James Jolly talks to one of the US's hottest musical properties
Nico Muhly, not yet 30, is one of the most talked-about musicians of his generation. His musical sympathies range from working with artists as diverse as Björk, Philip Glass, Grizzly Bear and Antony and the Johnsons, and writing music for films like The Reader or an opera for English National Opera and The Met. In town for a couple of performances at the Barbican of the dance piece "I Drink the Air Before Me" – a collaboration with Stephen Petronio and his Company – he spoke with Gramophone. And the conversation started with his two new albums for Decca, the music for "I Drink the Air…" and "A Good Understanding", five of his choral works sung by the Los Angeles Master Chorale.
JJ Thinking of one of your new Decca albums, "A Good Understanding", how did an American boy develop such a love for, and feeling for, the Anglican liturgy?
NM Well, it just happened accidentally. I was in a choir and obviously it was the only sort of music we were singing because one of the great things about that tradition is that it’s preserved in wax. I don’t want to say there’s very little new music – because there clearly is – but there’s very little outside influence. And there has always been very little outside influence. If you look at the dates when things were composed …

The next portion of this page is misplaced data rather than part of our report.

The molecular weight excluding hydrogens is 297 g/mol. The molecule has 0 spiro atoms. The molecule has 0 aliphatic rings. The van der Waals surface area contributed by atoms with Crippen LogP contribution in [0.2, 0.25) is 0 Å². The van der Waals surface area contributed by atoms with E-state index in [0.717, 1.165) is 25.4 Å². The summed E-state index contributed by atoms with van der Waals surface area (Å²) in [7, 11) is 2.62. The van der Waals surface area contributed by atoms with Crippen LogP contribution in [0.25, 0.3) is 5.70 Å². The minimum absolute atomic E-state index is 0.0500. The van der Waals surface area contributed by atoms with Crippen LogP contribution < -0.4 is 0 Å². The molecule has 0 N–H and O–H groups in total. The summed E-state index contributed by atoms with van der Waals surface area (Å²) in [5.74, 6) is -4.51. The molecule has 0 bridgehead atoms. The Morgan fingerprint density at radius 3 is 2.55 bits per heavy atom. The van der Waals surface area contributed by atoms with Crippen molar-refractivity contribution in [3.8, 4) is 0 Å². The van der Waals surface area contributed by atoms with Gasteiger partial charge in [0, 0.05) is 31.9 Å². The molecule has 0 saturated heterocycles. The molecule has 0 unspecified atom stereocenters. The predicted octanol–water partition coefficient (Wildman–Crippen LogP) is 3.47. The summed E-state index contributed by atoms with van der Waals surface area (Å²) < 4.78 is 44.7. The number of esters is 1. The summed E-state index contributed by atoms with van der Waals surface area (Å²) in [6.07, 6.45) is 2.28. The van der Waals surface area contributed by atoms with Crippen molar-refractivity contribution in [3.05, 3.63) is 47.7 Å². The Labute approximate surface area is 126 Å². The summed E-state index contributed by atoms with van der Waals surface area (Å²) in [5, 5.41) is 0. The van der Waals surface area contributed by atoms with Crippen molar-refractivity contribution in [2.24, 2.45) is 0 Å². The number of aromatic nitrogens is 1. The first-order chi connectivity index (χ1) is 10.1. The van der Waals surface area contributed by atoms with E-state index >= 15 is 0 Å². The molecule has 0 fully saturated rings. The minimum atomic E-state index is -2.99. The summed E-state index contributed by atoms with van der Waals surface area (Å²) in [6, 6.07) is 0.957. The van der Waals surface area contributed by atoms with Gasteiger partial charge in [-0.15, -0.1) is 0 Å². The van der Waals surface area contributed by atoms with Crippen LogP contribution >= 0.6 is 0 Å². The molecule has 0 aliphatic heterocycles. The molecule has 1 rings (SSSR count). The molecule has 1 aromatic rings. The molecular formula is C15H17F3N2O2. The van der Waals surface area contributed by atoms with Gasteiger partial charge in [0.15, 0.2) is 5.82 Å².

JJ … there’s a sort of continuum.
NM Exactly, and once you’ve kind of committed to it you can’t really swim out – which I like. But the fact of it happening in suburban Boston is bizarre but also true.
JJ Was it an Anglican church?
NM Yes. And in that strange tradition of Anglican churches that aren’t here [in the UK], they’d preserved a lot of old-fashioned ways of dealing with the liturgy – in ways that would be considered old-dated, even here. And the choirmaster was given free rein to do whatever he wanted which I thought was kind of great and it was very strange – contextually.
JJ So did they do the whole thing right from Byrd and Tallis to Herbert Howells?
NM …and even into Tippett. We did some contemporary things, but yes, right through everything: Finzi and so forth. Very comprehensive!
JJ And are you drawn to those early 20th-century British composers?
NM I am and I never really realised the extent – so immersed was I in this music. I never thought it wasn’t what everyone thought about and talked about. I guess I knew so much Howells and when I turned up at school people said “Who?”. You would never normally have heard a note if you hadn’t done what I’d done. By the standards of what you’ve been taught academically this music is “not good” but then it connects in such a way especially if you’ve come from the tradition of making it, singing it. Some of my earliest great musical experiences were singing Howells. It’s so good, so well put together – it still works all the time!